Louwman Museum II : 5 Year Plan / 35 Year Production

Carrying on our look at the exhibits in the Louwman Museum, we consider a rarity, a car manufactured by a city.

China’s first production car was built by the Shanghai City Power Machinery Manufacturing Company. Supposedly a copy of the 1954 ‘Ponton’ Mercedes 220, on actual viewing the Shanghai SH760 seems to have been copied through the wrong end of a telescope. Its introduction in 1958 as the Fenghuang (Phoenix) coincided with the start of the odious Mao Zedong’s Great Leap Forward and this was the car that lower ranking officials might have toured the country in whilst implementing the Chairman’s ill-informed industrial and agricultural schemes. Later on, as long as they weren’t too ‘intellectual’, these same officials might have monitored progress of the Cultural Revolution from the seats of a Shanghai. A probably conservative 40 million deaths from starvation, murder and suicide later, the SH760 was still in production.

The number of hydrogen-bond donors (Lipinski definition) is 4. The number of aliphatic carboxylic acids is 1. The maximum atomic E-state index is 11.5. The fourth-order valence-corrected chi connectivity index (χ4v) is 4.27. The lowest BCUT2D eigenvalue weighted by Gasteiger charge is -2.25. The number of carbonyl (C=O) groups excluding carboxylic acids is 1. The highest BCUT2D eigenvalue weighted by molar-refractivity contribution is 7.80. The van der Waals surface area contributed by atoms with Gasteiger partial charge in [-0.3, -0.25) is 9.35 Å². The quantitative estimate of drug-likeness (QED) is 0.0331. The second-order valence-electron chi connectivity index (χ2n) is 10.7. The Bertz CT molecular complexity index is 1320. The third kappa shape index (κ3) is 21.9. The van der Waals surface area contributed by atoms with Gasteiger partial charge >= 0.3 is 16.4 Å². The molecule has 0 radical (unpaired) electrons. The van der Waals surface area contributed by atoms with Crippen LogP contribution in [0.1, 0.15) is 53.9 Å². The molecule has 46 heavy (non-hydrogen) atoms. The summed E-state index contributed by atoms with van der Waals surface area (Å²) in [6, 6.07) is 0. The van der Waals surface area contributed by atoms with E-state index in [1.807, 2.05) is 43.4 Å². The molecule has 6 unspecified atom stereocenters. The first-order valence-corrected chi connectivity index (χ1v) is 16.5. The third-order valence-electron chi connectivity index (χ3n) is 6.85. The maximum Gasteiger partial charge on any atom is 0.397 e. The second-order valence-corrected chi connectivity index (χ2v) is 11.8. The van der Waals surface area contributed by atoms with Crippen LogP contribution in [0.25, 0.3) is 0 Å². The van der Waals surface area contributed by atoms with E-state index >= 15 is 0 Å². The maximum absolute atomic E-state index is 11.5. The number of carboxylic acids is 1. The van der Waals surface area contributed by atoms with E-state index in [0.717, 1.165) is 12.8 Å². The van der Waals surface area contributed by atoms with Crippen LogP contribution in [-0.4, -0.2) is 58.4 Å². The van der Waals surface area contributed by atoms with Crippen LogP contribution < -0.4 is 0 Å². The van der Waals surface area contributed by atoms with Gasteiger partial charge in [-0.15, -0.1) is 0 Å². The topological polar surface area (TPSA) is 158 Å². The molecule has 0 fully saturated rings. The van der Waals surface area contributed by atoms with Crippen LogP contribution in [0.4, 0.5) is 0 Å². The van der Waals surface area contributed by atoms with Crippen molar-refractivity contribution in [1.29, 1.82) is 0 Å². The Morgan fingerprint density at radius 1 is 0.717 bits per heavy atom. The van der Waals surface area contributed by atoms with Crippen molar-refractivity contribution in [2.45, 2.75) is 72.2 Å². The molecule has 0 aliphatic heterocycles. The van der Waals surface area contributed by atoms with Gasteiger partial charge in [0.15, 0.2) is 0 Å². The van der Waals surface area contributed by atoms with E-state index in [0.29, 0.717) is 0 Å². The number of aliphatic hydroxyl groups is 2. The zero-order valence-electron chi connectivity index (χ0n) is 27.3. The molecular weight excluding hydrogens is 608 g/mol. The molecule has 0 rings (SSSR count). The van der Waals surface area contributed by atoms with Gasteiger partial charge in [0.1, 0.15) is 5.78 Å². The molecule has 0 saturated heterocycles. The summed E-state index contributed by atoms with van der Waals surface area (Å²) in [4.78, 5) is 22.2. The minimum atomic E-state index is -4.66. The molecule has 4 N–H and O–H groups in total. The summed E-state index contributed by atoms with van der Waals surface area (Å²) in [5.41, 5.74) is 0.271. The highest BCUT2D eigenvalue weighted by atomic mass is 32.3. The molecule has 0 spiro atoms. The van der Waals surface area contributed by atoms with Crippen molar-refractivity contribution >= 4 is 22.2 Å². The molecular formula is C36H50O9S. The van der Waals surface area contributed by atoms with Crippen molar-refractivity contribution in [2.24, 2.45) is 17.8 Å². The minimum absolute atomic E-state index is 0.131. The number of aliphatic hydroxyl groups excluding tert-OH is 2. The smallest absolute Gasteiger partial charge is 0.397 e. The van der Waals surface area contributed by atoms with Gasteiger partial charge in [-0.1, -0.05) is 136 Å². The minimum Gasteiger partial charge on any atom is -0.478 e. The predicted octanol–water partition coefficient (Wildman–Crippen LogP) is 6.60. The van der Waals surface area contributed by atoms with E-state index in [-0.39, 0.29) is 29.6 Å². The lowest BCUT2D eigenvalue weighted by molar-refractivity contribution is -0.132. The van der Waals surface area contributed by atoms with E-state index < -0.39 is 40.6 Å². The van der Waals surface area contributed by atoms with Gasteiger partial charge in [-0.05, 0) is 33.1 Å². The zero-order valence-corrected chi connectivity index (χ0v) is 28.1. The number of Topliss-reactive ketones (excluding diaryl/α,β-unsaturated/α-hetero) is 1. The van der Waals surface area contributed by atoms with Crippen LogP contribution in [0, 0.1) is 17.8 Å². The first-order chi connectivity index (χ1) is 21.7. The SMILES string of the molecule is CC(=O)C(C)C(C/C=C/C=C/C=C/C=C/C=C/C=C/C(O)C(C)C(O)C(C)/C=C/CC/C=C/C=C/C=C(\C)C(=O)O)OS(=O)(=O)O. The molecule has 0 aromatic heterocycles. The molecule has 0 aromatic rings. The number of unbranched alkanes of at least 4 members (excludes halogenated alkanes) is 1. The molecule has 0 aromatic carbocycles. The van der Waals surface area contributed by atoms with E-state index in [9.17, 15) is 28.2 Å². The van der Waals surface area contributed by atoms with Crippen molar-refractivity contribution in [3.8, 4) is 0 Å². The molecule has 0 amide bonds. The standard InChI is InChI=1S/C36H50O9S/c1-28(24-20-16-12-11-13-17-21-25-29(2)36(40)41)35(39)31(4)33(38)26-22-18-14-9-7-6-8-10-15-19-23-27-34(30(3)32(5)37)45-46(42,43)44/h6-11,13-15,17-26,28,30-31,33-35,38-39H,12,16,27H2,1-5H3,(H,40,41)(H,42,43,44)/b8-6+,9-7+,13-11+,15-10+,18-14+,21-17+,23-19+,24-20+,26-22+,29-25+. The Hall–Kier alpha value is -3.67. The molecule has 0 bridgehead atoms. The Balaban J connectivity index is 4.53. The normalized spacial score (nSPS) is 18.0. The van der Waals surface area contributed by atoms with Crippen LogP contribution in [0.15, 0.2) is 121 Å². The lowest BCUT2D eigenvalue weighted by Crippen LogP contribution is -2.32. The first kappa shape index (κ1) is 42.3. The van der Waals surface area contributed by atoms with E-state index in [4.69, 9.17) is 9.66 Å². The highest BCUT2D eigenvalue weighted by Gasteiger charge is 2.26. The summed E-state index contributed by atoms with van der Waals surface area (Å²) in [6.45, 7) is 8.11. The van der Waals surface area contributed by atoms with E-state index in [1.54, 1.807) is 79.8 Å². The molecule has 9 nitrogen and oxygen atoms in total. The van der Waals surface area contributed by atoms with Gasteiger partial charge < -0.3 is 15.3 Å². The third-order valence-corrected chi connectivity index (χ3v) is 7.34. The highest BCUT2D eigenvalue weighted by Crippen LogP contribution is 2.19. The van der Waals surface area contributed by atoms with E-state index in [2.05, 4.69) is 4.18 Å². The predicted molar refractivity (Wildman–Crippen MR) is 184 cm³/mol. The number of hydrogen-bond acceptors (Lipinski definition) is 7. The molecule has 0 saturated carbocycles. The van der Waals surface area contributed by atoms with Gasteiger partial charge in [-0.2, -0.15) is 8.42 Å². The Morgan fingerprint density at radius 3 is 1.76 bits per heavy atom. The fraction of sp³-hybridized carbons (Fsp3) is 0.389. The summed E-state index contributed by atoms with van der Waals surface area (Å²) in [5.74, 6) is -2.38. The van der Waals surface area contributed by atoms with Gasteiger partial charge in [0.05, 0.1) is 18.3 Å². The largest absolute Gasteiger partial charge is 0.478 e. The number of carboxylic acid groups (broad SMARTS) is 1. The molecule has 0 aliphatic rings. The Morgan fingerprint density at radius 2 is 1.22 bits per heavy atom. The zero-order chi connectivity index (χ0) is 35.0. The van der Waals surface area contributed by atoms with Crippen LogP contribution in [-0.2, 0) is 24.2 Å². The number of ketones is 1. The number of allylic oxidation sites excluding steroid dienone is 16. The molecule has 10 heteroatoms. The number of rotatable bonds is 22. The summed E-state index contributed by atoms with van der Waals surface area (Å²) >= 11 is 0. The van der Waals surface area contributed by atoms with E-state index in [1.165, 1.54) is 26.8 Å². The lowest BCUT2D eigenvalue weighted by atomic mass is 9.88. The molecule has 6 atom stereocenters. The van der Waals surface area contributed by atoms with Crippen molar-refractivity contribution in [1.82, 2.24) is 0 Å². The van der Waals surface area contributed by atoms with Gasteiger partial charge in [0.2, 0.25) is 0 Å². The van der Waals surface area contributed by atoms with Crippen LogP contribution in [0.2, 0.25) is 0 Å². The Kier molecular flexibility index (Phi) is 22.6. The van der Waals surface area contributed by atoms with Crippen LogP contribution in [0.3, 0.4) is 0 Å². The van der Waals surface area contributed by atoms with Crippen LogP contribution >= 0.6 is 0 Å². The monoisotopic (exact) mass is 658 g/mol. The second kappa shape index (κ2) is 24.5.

I’ll just get the film developed then get it to the Embassy.

The Louwman example was acquired brand new in 1986, has covered minimal distance and is still, as car ads once liked to state, fitted with the original transparent plastic seat covers. However I’d hesitate to say that it was in mint condition, since manufacture of the car seems to have been in line with the ideas of the great theorist Mao, that you could produce steel in your backyard. Pressings and panel gaps are inconsistent and chromework is of abysmal quality, testament to a production process that might be politely described as ‘artisan’. Looking at it almost fulfills my childhood wish that I could shrink and drive my Dinky cars – it has the appearance of a full-scale metal toy.

Powered by a 2.2 litre straight six also copied from the Mercedes W180, front and rear end treatment were revised through the years, but never really complemented the rounded central section. Despite disorganised and labour-intensive manufacturing methods, the SH760 had a quite impressive production of nearly 80,000 units; though possibly less impressive when you consider over a 33 year life that only averages about 2,400 a year. Actual peak production in a year was 6,000 in 1984.